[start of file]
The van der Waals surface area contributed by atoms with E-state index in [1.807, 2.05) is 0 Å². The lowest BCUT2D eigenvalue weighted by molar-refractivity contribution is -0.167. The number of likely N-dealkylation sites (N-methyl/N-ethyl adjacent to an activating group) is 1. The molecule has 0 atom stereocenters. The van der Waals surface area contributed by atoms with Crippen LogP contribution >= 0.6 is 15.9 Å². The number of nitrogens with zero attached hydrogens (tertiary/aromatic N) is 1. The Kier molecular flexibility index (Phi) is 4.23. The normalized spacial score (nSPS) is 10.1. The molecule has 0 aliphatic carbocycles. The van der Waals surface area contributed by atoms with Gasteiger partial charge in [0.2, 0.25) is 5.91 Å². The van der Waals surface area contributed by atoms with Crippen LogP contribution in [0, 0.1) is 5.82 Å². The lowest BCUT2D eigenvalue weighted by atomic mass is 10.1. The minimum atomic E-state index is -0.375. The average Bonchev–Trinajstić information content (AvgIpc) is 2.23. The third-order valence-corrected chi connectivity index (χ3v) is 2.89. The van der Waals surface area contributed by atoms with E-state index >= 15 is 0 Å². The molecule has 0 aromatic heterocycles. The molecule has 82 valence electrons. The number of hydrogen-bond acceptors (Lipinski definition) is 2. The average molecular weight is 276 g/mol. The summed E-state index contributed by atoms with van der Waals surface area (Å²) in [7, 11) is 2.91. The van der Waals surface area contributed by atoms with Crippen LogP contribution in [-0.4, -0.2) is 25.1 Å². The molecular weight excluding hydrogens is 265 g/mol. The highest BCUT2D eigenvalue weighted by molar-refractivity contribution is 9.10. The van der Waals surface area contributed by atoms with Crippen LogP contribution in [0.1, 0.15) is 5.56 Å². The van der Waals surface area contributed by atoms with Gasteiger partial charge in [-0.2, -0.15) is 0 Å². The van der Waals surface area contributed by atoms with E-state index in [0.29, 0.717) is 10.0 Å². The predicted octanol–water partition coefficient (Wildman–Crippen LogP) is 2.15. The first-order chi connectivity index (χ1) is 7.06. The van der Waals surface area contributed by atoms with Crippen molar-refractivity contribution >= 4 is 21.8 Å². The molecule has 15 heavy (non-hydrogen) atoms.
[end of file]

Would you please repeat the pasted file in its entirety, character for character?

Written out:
The van der Waals surface area contributed by atoms with E-state index in [1.807, 2.05) is 0 Å². The lowest BCUT2D eigenvalue weighted by molar-refractivity contribution is -0.167. The number of likely N-dealkylation sites (N-methyl/N-ethyl adjacent to an activating group) is 1. The molecule has 0 atom stereocenters. The van der Waals surface area contributed by atoms with Crippen LogP contribution >= 0.6 is 15.9 Å². The number of nitrogens with zero attached hydrogens (tertiary/aromatic N) is 1. The Kier molecular flexibility index (Phi) is 4.23. The normalized spacial score (nSPS) is 10.1. The molecule has 0 aliphatic carbocycles. The van der Waals surface area contributed by atoms with Gasteiger partial charge in [0.2, 0.25) is 5.91 Å². The van der Waals surface area contributed by atoms with Crippen LogP contribution in [0, 0.1) is 5.82 Å². The lowest BCUT2D eigenvalue weighted by atomic mass is 10.1. The minimum atomic E-state index is -0.375. The average Bonchev–Trinajstić information content (AvgIpc) is 2.23. The third-order valence-corrected chi connectivity index (χ3v) is 2.89. The van der Waals surface area contributed by atoms with E-state index >= 15 is 0 Å². The molecule has 0 aromatic heterocycles. The molecule has 82 valence electrons. The number of hydrogen-bond acceptors (Lipinski definition) is 2. The average molecular weight is 276 g/mol. The summed E-state index contributed by atoms with van der Waals surface area (Å²) in [7, 11) is 2.91. The van der Waals surface area contributed by atoms with Crippen LogP contribution in [-0.4, -0.2) is 25.1 Å². The molecular weight excluding hydrogens is 265 g/mol. The highest BCUT2D eigenvalue weighted by molar-refractivity contribution is 9.10. The van der Waals surface area contributed by atoms with Crippen LogP contribution in [0.1, 0.15) is 5.56 Å². The van der Waals surface area contributed by atoms with Gasteiger partial charge in [-0.2, -0.15) is 0 Å². The van der Waals surface area contributed by atoms with E-state index in [0.29, 0.717) is 10.0 Å². The predicted octanol–water partition coefficient (Wildman–Crippen LogP) is 2.15. The first-order chi connectivity index (χ1) is 7.06. The van der Waals surface area contributed by atoms with Crippen molar-refractivity contribution >= 4 is 21.8 Å². The molecule has 15 heavy (non-hydrogen) atoms.